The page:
A twistlock and corner casting together form a standardized rotating connector for securing shipping containers. The primary uses are for locking a container into place on container ship, semi-trailer truck or railway container train; and for lifting of the containers by container cranes and sidelifters.
The twistlock was developed in Spokane, Washington in the 1950s by transport engineer Keith Tantlinger. The relative obscurity of this invention belies its importance to a more efficient world trade and transport, as the Tantlinger lock made handling and stacking standard containers much easier.
A major advantage of this approach to attachment is that containers, which may be stored or transported without being inspected for months at a time, do not require any maintenance in order to function effectively. Even with long term exposure to the weather the container remains as simple to move as ever. Only when corrosion is very extensive (to the extent of being easily visible) does the twistlock become dangerous to move the crate. The male part (which is more exposed and susceptible to damage) is placed on vehicles and equipment that are inspected very frequently, and will work with all standard containers.
The female part of the connector is the 7×7×4 1⁄2 in (180×180×110 mm) corner casting, which is fitted to the container itself, and has no moving parts, only an oval hole in the bottom. The hole is an oval 4.9 in (124.5 mm) on the long axis with two flat sides 2.5 in (63.5 mm) apart. The male component is the twistlock, which is fitted to cranes and transport bases. This can be inserted through the hole (it is roughly 4.1 in or 104.1 mm long and 2.2 in or 55.9 mm wide), and then the top portion (normally pointed to make insertion easier) is rotated 90° so that it cannot be withdrawn. The mechanism is similar to that of a Kensington lock, but on a much larger scale. The maximum size and position of the holes in the connector is defined in international standard ISO 1161:1984. The tensile strength of a twistlock is rated at either 20 or 25 tonnes.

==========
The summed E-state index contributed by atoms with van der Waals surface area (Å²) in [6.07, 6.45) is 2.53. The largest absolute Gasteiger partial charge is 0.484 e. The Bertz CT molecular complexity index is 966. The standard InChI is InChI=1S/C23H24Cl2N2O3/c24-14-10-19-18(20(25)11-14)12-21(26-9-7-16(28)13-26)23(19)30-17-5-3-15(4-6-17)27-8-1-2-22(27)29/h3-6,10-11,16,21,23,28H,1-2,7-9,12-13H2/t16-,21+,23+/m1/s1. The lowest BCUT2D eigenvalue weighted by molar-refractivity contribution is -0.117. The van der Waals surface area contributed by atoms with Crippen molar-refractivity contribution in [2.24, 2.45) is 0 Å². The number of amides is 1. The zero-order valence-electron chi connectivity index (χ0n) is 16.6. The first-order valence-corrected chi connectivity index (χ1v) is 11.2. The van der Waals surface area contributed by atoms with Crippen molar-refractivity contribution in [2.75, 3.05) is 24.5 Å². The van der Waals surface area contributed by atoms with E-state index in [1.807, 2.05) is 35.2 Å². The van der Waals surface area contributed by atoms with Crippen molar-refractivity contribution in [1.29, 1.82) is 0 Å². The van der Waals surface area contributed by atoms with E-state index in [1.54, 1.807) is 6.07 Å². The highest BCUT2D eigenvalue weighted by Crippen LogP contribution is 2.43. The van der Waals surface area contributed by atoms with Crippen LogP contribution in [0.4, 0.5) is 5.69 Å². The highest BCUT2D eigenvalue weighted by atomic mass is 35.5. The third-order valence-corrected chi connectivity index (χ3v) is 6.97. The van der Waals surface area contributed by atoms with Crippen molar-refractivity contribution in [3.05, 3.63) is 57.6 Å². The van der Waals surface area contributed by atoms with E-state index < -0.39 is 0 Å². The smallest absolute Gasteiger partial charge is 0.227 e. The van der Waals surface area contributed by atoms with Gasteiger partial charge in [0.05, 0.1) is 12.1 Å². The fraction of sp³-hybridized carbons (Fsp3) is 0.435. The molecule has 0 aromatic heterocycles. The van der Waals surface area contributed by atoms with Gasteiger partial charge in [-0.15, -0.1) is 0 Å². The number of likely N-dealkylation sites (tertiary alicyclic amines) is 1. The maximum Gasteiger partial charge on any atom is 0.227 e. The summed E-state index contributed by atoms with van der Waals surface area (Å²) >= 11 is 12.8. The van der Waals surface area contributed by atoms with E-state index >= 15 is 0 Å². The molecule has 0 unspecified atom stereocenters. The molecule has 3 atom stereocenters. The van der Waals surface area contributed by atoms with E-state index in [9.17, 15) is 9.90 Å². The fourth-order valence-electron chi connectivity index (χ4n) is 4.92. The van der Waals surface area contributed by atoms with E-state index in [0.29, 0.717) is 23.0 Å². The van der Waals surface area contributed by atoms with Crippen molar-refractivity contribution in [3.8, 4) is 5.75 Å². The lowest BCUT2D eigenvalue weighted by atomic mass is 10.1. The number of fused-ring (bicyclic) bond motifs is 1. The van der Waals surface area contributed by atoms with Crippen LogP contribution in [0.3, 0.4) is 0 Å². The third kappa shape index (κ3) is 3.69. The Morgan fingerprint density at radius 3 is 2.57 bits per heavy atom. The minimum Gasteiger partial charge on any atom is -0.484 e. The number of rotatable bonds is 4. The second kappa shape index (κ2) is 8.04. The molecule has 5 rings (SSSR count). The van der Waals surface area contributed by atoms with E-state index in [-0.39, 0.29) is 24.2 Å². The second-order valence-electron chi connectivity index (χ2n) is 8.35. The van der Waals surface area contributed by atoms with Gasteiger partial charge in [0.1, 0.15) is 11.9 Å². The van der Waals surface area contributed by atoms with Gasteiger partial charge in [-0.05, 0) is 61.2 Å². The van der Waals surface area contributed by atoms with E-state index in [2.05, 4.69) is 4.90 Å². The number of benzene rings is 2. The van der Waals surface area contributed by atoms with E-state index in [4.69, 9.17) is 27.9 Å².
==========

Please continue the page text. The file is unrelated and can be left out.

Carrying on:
Some twistlocks have built-in levers or mechanisms, while simpler versions require tools for installation or removal. Some twistlocks are permanently installed (e.g. on the decks of container ships or on the beds of tractor trailers), while others are temporarily installed and removed as needed (e.g. to stack containers in storage yards).
- Corner casting on a shipping container. The twistlock proper is inserted through a larger oval hole on the bottom.
- Twistlock, unlocked position
- Twistlock, locked position
- Some twistlocks have a built-in lever
- High-quality retractable twistlock
- Close-up of twistlock on a rear corner of a container semi-trailer (Germany)
- Rusty twistlock on a semi-trailer
- Twistlocks on the deck of Majestic Maersk
- Closeup of twistlock at Maritime Museum of Finland
Special types of twistlocks are also used in double-stack rail transport to secure the lower stack container with the upper one.
- Twistlock engaged with shipping container at sea
- Twistlocks on the base of a container ship. Foreground: unlocked; background: locked. The turnbuckles are "lashing rods" used for additional stability
- Containers can be joined vertically using these manually operated mid-locks.
- These mid-locks are manually attached to the upper container, and then automatically lock to the lower container when stacked.
- Twistlock attachment to a trailer (Japan)
- Dockworker tosses a twistlock onto a shipping container
- Dockworker installs a twistlock on a high stack of containers
- Grounding of this container ship overstressed many twistlocks, resulting in a partial collapse of cargo stacks. MV Rena off New Zealand 5 Oct. 2011
|Wikimedia Commons has media related to Twistlocks.|
- Peck and Hale (2000). "Container Stowage and Securing Systems" (PDF). West Sayville, NY: Peck & Hale. Archived from the original (PDF) on 2011-07-15. Retrieved 2011-03-01.
- Levinson, Marc (2006). The Box: How the Shipping Container Made the World Smaller and the World Economy Bigger. Princeton, N.J: Princeton University Press. ISBN 0-691-12324-1.
- Nichols, C. Reid; Williams, Robert G. (November 2008). Encyclopedia of Marine Science. Infobase Publishing. p. 119. ISBN 978-0-8160-5022-2. Retrieved 8 March 2011.